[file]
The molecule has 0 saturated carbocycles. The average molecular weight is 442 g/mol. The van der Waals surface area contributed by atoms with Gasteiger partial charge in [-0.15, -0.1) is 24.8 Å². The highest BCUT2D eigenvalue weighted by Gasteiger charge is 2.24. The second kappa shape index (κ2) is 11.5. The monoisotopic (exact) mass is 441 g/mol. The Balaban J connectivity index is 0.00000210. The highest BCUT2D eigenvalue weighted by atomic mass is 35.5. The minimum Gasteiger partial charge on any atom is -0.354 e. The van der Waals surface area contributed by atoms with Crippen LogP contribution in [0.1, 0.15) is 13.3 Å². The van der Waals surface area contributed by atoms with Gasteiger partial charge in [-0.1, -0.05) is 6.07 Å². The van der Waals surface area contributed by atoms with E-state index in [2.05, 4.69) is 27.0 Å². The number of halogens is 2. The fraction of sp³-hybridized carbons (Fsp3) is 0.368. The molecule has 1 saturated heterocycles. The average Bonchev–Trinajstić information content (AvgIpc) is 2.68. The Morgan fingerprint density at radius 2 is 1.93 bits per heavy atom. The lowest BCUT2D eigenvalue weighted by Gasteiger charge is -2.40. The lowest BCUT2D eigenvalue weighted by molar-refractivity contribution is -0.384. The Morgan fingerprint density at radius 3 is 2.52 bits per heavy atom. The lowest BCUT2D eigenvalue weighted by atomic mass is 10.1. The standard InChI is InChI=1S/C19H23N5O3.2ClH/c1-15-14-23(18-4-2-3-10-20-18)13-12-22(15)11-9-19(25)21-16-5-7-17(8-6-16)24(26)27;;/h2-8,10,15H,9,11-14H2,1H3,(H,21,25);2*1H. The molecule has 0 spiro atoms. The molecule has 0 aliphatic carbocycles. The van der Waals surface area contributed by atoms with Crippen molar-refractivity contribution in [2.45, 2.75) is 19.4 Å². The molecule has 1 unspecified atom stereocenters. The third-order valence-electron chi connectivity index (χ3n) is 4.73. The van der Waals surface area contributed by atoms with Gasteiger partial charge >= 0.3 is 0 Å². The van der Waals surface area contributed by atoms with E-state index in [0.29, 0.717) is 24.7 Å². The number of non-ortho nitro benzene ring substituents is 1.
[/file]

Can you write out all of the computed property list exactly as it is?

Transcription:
The molecule has 0 saturated carbocycles. The average molecular weight is 442 g/mol. The van der Waals surface area contributed by atoms with Gasteiger partial charge in [-0.15, -0.1) is 24.8 Å². The highest BCUT2D eigenvalue weighted by Gasteiger charge is 2.24. The second kappa shape index (κ2) is 11.5. The monoisotopic (exact) mass is 441 g/mol. The Balaban J connectivity index is 0.00000210. The highest BCUT2D eigenvalue weighted by atomic mass is 35.5. The minimum Gasteiger partial charge on any atom is -0.354 e. The van der Waals surface area contributed by atoms with Crippen LogP contribution in [0.1, 0.15) is 13.3 Å². The van der Waals surface area contributed by atoms with Gasteiger partial charge in [-0.1, -0.05) is 6.07 Å². The van der Waals surface area contributed by atoms with E-state index in [2.05, 4.69) is 27.0 Å². The number of halogens is 2. The fraction of sp³-hybridized carbons (Fsp3) is 0.368. The molecule has 1 saturated heterocycles. The average Bonchev–Trinajstić information content (AvgIpc) is 2.68. The Morgan fingerprint density at radius 2 is 1.93 bits per heavy atom. The lowest BCUT2D eigenvalue weighted by Gasteiger charge is -2.40. The lowest BCUT2D eigenvalue weighted by molar-refractivity contribution is -0.384. The Morgan fingerprint density at radius 3 is 2.52 bits per heavy atom. The lowest BCUT2D eigenvalue weighted by atomic mass is 10.1. The standard InChI is InChI=1S/C19H23N5O3.2ClH/c1-15-14-23(18-4-2-3-10-20-18)13-12-22(15)11-9-19(25)21-16-5-7-17(8-6-16)24(26)27;;/h2-8,10,15H,9,11-14H2,1H3,(H,21,25);2*1H. The molecule has 0 spiro atoms. The molecule has 0 aliphatic carbocycles. The van der Waals surface area contributed by atoms with Crippen molar-refractivity contribution in [2.45, 2.75) is 19.4 Å². The molecule has 1 unspecified atom stereocenters. The third-order valence-electron chi connectivity index (χ3n) is 4.73. The van der Waals surface area contributed by atoms with Gasteiger partial charge >= 0.3 is 0 Å². The van der Waals surface area contributed by atoms with E-state index in [0.29, 0.717) is 24.7 Å². The number of non-ortho nitro benzene ring substituents is 1.